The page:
Food Tourism with Timeshares

March_ProvencalFood Tourism is quickly becoming one of the newest trends (dare we say obsessions?) in both the travel and culinary circles. People have always made sure to stop by the “best BBQ in town” on their family trip to Houston, but they haven’t necessarily always traveled there for the food.

These days, as evidenced by prime-time television shows like Around the World in 80 Plates, dining on local cuisine is the vacation experience. And with the culinary world’s growing focus on local, farm-to-table dining, the natural landscapes of each locale serve to beautifully complement the dining experience.

Timeshare owners, in particular, have begun developing an interest in this type of tourism, due in part to time shares’ flexibility. Owners simply exchange their property through RCI or Interval International (the two largest timeshare exchange companies) to visit virtually anywhere their taste-buds take them. Not sure where to start? We’ve compiled a short list of our food-tourism dreams (both stateside and abroad) maybe one will spark your interest!

New Orleans, Louisiana – New Orleans is famous for its Louisiana Creole and Cajun cuisines. New Orleans distinct flavor profiles have developed from centuries of amalgamation of the local Creole, haute Creole, and New Orleans French culinary traditions. French, Spanish, Italian, African, Native American, Cajun, Chinese, and a hint of Cuban traditions combine to produce a truly unique and easily recognizable Louisiana flavor. From fluffy beignets to spicy gumbo, we’re ready to sample some New Orleans specialties. Stay at: The Quarter House Resort (RCI)

Napa Valley, California – In Napa, we’re counting on wine, wine, and food-that-goes-well-with-wine. Bring on the farm-fresh cheeses, plump local fruits, organic-grass fed beef and light, refreshing sauces. You’ll also find myriad Tuscany influences and references in both the architecture and cuisine. Stay at: RiverPointe Napa Valley (II)

New York City, New York – If we could only visit one place on our culinary tour, it might just be New York City. With so many distinct cultures in New York, you can find delicious, authentic cuisine from almost any country. From traditional Arabic cafes to high-end Japanese specialties, New York City is, perhaps, the culinary epicenter of the world. Stay at: West 57th Street by Hilton Grand Vacations Club (RCI)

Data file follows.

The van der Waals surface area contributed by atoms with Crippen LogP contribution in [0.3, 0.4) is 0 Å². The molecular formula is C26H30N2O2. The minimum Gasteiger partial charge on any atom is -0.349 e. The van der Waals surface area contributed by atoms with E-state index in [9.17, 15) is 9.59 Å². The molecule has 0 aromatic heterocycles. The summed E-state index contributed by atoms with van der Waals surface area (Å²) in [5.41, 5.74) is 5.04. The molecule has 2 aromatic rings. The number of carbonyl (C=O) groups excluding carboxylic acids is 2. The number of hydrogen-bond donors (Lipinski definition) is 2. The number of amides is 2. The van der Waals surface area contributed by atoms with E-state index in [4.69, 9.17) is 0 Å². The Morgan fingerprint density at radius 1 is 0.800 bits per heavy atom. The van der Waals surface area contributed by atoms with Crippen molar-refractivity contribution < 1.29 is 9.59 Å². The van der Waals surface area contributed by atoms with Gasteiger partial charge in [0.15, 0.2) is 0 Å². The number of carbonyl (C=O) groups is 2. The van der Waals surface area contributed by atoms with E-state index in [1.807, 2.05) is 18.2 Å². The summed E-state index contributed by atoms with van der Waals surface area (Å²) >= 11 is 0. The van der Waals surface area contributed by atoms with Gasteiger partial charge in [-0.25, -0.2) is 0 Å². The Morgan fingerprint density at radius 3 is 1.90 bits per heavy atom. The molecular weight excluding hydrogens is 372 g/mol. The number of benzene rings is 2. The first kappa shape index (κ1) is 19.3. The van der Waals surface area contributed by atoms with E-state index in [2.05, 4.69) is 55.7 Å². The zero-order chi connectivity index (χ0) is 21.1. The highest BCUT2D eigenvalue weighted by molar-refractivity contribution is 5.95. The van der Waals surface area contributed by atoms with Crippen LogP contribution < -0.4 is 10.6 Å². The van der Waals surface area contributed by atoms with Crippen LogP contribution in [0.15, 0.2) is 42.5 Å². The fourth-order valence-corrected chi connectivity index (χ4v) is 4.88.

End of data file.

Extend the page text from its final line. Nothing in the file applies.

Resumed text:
Barcelona, Spain – Fresh-caught seafood, tiny gourmet restaurants, traditional Mediterranean specialties and breathtaking open-air markets are just a few reasons we’re dying to dine in Barcelona. The Mercat de Sant Josep de la Boqueria (known simply as “la Boqueria” by locals) is regarded as one of the finest outdoor markets in Barcelona. Home to fishmongers, butchers, cheese-makers, veggie markets and dozens of small charcuterie shops specializing in Spanish hams and cured meats, la Boqueria is the perfect place to stop for lunch… every day. Stay at: Citadines Barcelona Ramblas (II)

Provence, France – We couldn’t make a foodie-travel wish-list without including this historic region in the South of France. The cuisine of Provence is the result of the warm, dry Mediterranean climate and abundant seafood on from the coast. The area is virtually brimming with culinary artisans who specialize in creating foie gras, honey, fresh lavender, wines and cheeses, fruit preserves and fragrant spices, most of which are used in local restaurants. Stay at: Club Le Bristol (RCI)

Guilin, China – We’re enchanted by the never-ending landscape of terraced rice paddies and the uniquely traditional foods of nearby Longji. Guilin cuisine is a combination of Cantonese and Hunanese styles. Characterized by its sweet, delicately spicy taste, the food of Guilin is unlike any “Chinese food” you’ve ever eaten. Among the area’s Three [culinary] Treasures: Guilin pickled tofu, Guilin chili sauce (made of fresh chili, garlic, and fermented soybeans) and Guilin Sanhua Jiu (a variety of rice liquor). Stay at: Guilin Royal Fortune Golf Club & Resort

Honestly, we could go on and on. Where would you go, if you could dine for a week anywhere in the world? Will you be exchanging your timeshare for a food-tourism trip anytime soon?